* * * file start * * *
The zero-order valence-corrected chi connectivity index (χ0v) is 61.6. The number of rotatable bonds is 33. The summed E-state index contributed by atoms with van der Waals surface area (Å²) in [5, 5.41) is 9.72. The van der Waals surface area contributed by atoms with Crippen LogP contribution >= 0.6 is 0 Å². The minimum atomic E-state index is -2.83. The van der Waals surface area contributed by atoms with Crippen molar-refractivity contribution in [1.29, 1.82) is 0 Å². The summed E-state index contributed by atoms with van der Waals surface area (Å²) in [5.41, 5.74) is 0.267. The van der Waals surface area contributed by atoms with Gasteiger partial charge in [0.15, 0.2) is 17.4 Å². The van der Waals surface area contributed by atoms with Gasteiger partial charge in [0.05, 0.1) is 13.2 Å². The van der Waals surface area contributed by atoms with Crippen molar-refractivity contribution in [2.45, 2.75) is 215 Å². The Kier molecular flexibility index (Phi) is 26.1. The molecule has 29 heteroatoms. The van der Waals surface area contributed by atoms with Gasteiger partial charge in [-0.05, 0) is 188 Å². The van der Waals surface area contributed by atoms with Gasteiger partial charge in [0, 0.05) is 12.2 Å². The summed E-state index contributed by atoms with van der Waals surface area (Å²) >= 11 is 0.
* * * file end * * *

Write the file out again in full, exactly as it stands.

The zero-order valence-corrected chi connectivity index (χ0v) is 61.6. The number of rotatable bonds is 33. The summed E-state index contributed by atoms with van der Waals surface area (Å²) in [5, 5.41) is 9.72. The van der Waals surface area contributed by atoms with Crippen LogP contribution >= 0.6 is 0 Å². The minimum atomic E-state index is -2.83. The van der Waals surface area contributed by atoms with Crippen molar-refractivity contribution in [1.29, 1.82) is 0 Å². The summed E-state index contributed by atoms with van der Waals surface area (Å²) in [5.41, 5.74) is 0.267. The van der Waals surface area contributed by atoms with Gasteiger partial charge in [0.15, 0.2) is 17.4 Å². The van der Waals surface area contributed by atoms with Gasteiger partial charge in [0.05, 0.1) is 13.2 Å². The van der Waals surface area contributed by atoms with Crippen molar-refractivity contribution in [2.45, 2.75) is 215 Å². The Kier molecular flexibility index (Phi) is 26.1. The molecule has 29 heteroatoms. The van der Waals surface area contributed by atoms with Gasteiger partial charge in [-0.05, 0) is 188 Å². The van der Waals surface area contributed by atoms with Gasteiger partial charge in [0, 0.05) is 12.2 Å². The summed E-state index contributed by atoms with van der Waals surface area (Å²) >= 11 is 0.